Former Italy intelligence chief moves to stop CIA abduction trial Katerina Ossenova at 10:12 AM ET
[JURIST] Lawyers for Nicolo Pollari, the former head of the Italian Intelligence and Security Services (SISMI) [official website], moved Monday to stop Pollari's trial on charges that he was involved in the alleged 2003 CIA kidnapping [JURIST news archive; WP timeline] and rendition of Egyptian cleric Moustafa Hassan Nasr [Wikipedia profile]. Pollari's lawyers argued at the preliminary hearing that the evidence proving his innocence is classified information. The presiding judge has the option to rule on the point or refer the case to the Italian Constitutional Court [official website], which would then have to rule on the constitutionality of the Italian criminal code article which says that a defendant can be tried even if part of the evidence regarding him is classified.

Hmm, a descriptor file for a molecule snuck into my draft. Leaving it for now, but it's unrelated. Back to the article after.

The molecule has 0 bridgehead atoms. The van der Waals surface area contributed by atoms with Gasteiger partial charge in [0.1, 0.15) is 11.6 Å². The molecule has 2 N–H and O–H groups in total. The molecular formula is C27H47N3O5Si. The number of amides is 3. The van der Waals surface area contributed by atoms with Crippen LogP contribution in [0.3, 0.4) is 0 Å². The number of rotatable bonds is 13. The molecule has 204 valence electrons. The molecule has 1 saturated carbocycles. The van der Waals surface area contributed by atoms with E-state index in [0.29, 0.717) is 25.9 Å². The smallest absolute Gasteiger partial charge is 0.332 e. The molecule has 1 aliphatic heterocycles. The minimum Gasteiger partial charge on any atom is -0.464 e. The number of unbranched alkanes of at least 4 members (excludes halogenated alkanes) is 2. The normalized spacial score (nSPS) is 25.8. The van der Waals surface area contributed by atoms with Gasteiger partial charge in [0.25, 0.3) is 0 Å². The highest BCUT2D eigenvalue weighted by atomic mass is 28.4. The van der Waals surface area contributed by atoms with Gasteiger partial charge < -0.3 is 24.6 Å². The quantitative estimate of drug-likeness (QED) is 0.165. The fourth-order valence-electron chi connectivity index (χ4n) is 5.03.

The Italian cabinet relieved Pollari of his duties [JURIST report] as the head of Italy's intelligence agency in November 2006. Pollari has testified before parliamentary committees, denying allegations [JURIST report] that he assisted the CIA with the extraordinary rendition [JURIST news archive]. In addition to Pollari, 34 other Italian officials and CIA agents [JURIST report] face trial for their alleged involvement, although proceedings against the CIA operatives are very likely to take place in absentia as the US is not expected to hand them over. Nasr was reportedly seized by CIA agents with the help of SISMI on the streets of Milan in 2003 before being taken to an American airbase and then to Egypt. AKI has more.
Paper Chase is JURIST's real-time legal news service, powered by a team of 30 law student reporters and editors led by law professor Bernard Hibbitts at the University of Pittsburgh School of Law. As an educational service, Paper Chase is dedicated to presenting important legal news and materials rapidly, objectively and intelligibly in an accessible, ad-free format.